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Students will create a model of the moon and use a flashlight to illustrate the various phases of the moon.
Because the moon rotates once on its axis every time it travels around Earth, we see only one side. The far side was not seen until the 1960's, when spacecraft were sent to orbit the moon and pictures were taken. One half of the moon is always fully illuminated and one half is always in shadow. The amount of illumination or shadowed areas we see depends on the position of Earth, the moon, and the sun.
The surface of the moon has mountains, valleys, craters, and plains. The moon has no atmosphere, but it does have traces of ice, possibly from an object that hit the moon.
As a satellite, the moon revolves around Earth. The moon actually takes 27 1/3 days to orbit Earth. This time is known as a sidereal month. However, it takes 29 1/2 days for a complete cycle of the moon phases to occur, when measured from new moon to new moon. This period is known as the synodic, or lunar month.
The moon rotates on its axis only once during it revolution around Earth.
The moon reflects sunlight. We see only the lighted part of the moon that faces Earth.
The moon appears to change shape because the sun lights the same side of the moon as it rotates and revolves around Earth, but varying portions of the lighted side face Earth at different times. The phases of the moon include the new moon, crescent moon, half moon, and full moon.
Science Language Students Should Use
model small copy of something
orbit the path followed by a heavenly body going around another
sphere a space figure that has the shape of a round ball. A three-dimensional figure that has the shape of a ball.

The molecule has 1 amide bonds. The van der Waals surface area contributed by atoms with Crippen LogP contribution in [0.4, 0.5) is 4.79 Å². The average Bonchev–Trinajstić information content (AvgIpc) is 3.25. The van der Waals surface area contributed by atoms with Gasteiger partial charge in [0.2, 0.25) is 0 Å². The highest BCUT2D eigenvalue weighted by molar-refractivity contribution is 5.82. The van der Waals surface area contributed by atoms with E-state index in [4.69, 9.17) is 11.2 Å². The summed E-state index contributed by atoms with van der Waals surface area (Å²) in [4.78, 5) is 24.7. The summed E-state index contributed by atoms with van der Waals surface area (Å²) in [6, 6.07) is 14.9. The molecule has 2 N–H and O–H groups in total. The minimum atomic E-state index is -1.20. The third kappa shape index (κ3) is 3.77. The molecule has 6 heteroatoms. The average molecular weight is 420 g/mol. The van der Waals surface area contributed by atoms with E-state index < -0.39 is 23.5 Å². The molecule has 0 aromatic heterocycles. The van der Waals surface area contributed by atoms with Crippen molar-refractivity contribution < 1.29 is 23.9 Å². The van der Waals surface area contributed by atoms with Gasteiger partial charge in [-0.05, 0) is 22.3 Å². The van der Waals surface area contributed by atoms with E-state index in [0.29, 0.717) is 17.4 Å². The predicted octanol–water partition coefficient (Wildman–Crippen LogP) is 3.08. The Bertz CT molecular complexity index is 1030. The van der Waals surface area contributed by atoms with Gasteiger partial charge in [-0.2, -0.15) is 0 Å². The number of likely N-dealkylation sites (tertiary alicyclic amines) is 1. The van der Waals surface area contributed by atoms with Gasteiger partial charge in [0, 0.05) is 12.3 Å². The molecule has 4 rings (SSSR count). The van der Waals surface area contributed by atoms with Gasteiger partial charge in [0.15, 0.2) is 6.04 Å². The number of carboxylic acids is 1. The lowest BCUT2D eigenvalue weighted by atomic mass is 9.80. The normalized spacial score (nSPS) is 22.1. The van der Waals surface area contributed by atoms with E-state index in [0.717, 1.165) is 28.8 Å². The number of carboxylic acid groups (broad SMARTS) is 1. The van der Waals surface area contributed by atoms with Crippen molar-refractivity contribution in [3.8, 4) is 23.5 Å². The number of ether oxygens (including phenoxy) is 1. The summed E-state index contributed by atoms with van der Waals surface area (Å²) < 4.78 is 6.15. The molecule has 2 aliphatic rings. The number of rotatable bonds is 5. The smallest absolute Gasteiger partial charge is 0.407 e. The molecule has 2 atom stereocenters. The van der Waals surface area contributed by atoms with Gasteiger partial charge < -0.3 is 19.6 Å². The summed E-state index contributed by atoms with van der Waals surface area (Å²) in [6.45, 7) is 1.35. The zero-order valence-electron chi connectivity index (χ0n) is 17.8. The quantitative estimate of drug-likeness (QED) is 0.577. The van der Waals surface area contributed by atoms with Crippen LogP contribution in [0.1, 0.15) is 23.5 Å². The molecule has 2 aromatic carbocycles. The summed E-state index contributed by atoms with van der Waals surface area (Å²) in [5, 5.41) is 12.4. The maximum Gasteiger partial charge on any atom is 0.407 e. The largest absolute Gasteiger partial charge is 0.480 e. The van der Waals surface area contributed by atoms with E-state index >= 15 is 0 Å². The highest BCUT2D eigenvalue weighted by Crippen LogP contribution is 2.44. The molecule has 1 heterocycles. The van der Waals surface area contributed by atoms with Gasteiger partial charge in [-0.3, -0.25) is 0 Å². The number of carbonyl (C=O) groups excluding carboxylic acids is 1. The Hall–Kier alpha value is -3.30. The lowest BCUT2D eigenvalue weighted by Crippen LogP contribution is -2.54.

moon heavenly body that revolves around the Earth
axis a real or imaginary straight line about which something turns
rotation to turn around a center point or axis (spinning)
revolution to move in an orbit while rotating to move around an object while rotating (spinning)
1. Use Science Process and Thinking Skills
2. Manifest Scientific Attitudes and Interests
3. Understand Science Concepts and Principles
4. Communicate Effectively Using Science Language and Reasoning
Invitation to Learn
Pass out Word Cards and Picture Cards to pairs of students. Have students match Word Cards to Picture Cards.
Read Footprints on the Moon or any other book about lunar modules. Discuss with the students how the lunar module Eagle was used to take astronauts to the moon’s surface. Tell the students the lunar modules were used to carry astronauts from the command module to the surface of the moon. Then invite them to draw geometric lunar modules according to the directions below (review the italicized words). Give each student a ruler and a sheet of drawing paper. Instruct students to draw their modules as you read each step one at a time. Have students add details that show their modules being used for lunar exploration. Then, have them color their out-of-this-world scenes.
Check out Moon Box to and share with family.
Flip book to share with family.
Oreo chart showing moon phases.